The Waterville City Council during a livestream of its Jan. 16 meeting. City of Waterville photo

WATERVILLE — The City Council is scheduled Tuesday to amend a municipal policy to ensure that members of the public can continue to participate remotely in council meetings.

Following a lengthy discussion on the policy during the council’s meeting Jan. 16, resident Nancy Sanford pointed out the city’s current remote participation policy does not guarantee City Council meetings will continue to include an option for members of the public to take part via Zoom.

City Solicitor William A. Lee II said since the Zoom option was instituted because of the COVID-19 pandemic, it has been the council’s practice to allow the public to watch a livestream of the meeting or participate via Zoom. The policy, Lee said, does not prohibit people from taking part, and the council has never excluded members of the public from doing so via Zoom.

Sanford, however, said the policy language does not say the practice will continue, and she encouraged that the City Council amend the policy to include language guaranteeing members of the public can continue to participate remotely. Lee said that could be done if councilors seek to do so.

Sanford said she thought it important for people to be able to take part remotely because they might have mobility issues or are single parents who cannot attend meetings. She also said bad weather might make it difficult for people to attend council meetings.

As a taxpayer who attends 95% of the City Council’s meetings, either in person or remotely, Sanford said the council should encourage participation.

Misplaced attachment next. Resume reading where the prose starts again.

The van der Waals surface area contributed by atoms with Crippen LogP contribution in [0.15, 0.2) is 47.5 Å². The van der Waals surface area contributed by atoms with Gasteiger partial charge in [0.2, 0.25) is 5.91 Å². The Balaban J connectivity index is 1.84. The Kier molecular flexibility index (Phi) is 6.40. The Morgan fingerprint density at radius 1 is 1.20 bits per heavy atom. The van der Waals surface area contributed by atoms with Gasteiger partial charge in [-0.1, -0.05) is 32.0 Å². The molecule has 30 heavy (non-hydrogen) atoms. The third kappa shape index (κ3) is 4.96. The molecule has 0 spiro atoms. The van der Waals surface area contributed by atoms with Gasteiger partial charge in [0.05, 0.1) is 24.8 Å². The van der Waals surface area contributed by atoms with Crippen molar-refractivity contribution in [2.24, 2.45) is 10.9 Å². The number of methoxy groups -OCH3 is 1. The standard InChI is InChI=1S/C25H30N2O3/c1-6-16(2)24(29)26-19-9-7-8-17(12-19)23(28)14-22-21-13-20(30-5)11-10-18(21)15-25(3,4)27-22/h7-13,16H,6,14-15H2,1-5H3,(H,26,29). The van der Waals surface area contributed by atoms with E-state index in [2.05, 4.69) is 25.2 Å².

The council voted 5-0 on Jan. 16 to table until Feb. 6 voting to consider adopting council rules of order and procedure, a document that includes the remote meeting policy.

City Manager Bryan Kaenrath wrote in a memorandum included in Tuesday’s City Council agenda that the rules of order and procedure are to ensure meetings are conducted in an orderly and efficient manner.

The current language in the section about remote meetings says councilors are expected to be physically present for meetings except when not practicable, such as for an emergency or urgent issue that requires the council to meet remotely, or an illness or temporary absence of a councilor that causes significant difficulty traveling to the meeting.

It says the City Council chair or presiding officer, in consultation with other members, if appropriate and possible, will make a determination about whether remote methods of participation are necessary.

“The public will be provided a meaningful opportunity to attend via remote methods when any member of the council participates via remote methods,” the policy reads. “If public input is allowed or required at the meeting, an effective means of communication between the body and the public will also be provided.”

The amended policy that councilors are to consider Tuesday stipulates that members of the public will be provided a meaningful opportunity to attend via remote methods at all council meetings, and if public input is allowed or required at the meeting, an effective means of communication between the council and public will also be provided.


City Clerk Patti Dubois has suggested that if remote participation is allowed at every meeting, language be included in the policy stipulating what happens if the technology fails. Dubois asked, for instance, whether a meeting must be adjourned if the technology fails.

The proposed amendment recommends that because the technology for remote meetings might fail, members of the public should attend meetings in person, if possible.

“The failure of city technology for remote participation by the public does not affect the validity of the council meeting, nor any actions taken by the council during the meeting,” the proposed amendment reads.

It also stipulates that if technology fails, resulting in lack of a quorum, the meeting shall be adjourned immediately and agenda items that were not discussed would be forwarded to the next regularly scheduled meetings.

A quorum is the minimum number of councilors who must be at a meeting for official business to be conducted legally.

When there is a quorum, failure of technology would not prohibit continuation of the meeting, according to the proposed amendment.

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